Then there are shows like Natasha, Pierre, & the Great Comet of 1812, which focus specifically on providing an immersive and unique live experience. This musical, which hit Broadway the same season as Come From Away and Dear Evan Hansen, has been described as an “electro-pop opera” with Russian folk, indie rock, classical, and EDM influences. Instead of having a normal orchestra confined to a pit below the stage, most of the musicians are also main cast and ensemble members, who play instruments as they dance and sing around the stage and audience, creating a unique musical experience for each audience member. Between its onstage seating, audience interaction, and dynamic orchestrations, it’s hard to imagine how a movie version could be able to capture what makes the show special to watch live.
But where Great Comet does too much to be captured completely on film, Dear Evan Hansen does too little.
A pro-shot of its original Broadway cast exists, but it can only be accessed through the New York Public Library’s Theatre on Film and Tape Archive by “qualified theatre professionals and researchers.” I’m not mourning the lack of public access to the pro shot, because although the film somehow managed to do the impossible by making the story even worse, nothing the filmmakers could have done would have saved Dear Evan Hansen from its greatest sin: mediocrity.
With a “certified rotten” critic score from Rotten Tomatoes, Dear Evan Hansen is finally getting all the hate I wished upon it during the 2017 Broadway award season. Like many other musical theater fans that year, I couldn’t figure out why this run-of-the-mill musical was racking up awards when shows like Come From Away and Natasha, Pierre, & the Great Comet of 1812 were also eligible. I understood even less after listening through the soundtrack, which didn’t stand out to me as particularly remarkable in any way. As Tumblr user caroleecarmellow puts it, Dear Evan Hansen is “the Joe Biden of musical theater.” It pushes no boundaries, takes no risks, and offers nothing new.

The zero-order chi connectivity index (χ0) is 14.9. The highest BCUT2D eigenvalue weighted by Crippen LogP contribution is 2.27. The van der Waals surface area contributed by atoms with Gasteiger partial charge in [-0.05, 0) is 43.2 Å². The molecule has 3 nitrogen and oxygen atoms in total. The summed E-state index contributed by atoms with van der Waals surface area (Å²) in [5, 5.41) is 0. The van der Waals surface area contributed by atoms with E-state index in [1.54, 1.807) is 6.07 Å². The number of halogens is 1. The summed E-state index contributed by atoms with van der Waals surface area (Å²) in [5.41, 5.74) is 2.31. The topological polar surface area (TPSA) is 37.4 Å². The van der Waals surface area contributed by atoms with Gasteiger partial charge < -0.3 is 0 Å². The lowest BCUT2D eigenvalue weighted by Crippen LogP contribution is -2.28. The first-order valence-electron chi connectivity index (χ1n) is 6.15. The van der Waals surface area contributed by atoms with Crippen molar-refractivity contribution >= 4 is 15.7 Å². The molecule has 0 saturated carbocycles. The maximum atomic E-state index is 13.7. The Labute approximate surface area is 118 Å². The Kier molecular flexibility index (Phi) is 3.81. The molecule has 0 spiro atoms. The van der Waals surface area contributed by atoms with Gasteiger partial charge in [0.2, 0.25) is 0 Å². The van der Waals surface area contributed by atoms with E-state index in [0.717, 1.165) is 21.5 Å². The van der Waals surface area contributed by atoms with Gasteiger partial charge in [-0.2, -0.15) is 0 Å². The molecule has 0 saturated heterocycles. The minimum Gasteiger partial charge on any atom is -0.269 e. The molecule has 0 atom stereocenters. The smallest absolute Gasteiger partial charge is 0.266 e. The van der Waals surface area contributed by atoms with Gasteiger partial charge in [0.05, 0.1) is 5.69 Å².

Musically, the show contains nothing original, or even very well-executed. The music of Dear Evan Hansen was written and composed by Benj Pasek and Justin Paul, the songwriting duo behind such hits as La La Land, The Greatest Showman, and That One New Song In The Live-Action Aladdin Remake. As Jenny Nicholson points out in “A needlessly thorough roast of Dear Evan Hansen (2021)”, the song “You Will Be Found” actually sounds nearly exactly the same as “This Is Me” from The Greatest Showman. The rest of the songs aren’t much better, sounding similar enough to all blend together.
Thematically, even if we pretend the musical was 100% unproblematic, it still wasn’t doing anything that hadn’t been done before. Dear Evan Hansen was hardly the first musical to ever discuss teen suicide or the stigma surrounding mental illness. In fact, many of the same themes are present and executed better in Next to Normal, a musical that premiered in 2008. It seems that the only reason it won awards in the first place was that it marketed itself as a musical about the hot button topic of teen mental illness, despite not actually having anything to say about teen mental illness.
From start to finish, the stage production of Dear Evan Hansen was an exercise in mediocrity. That’s the root of the problem here. Even if the film had been a well-executed adaptation and fixed every problematic plothole in the original story, it still wouldn’t have changed the fact that there is nothing interesting about it. Much like the titular protagonist, Dear Evan Hansen can’t be saved from itself.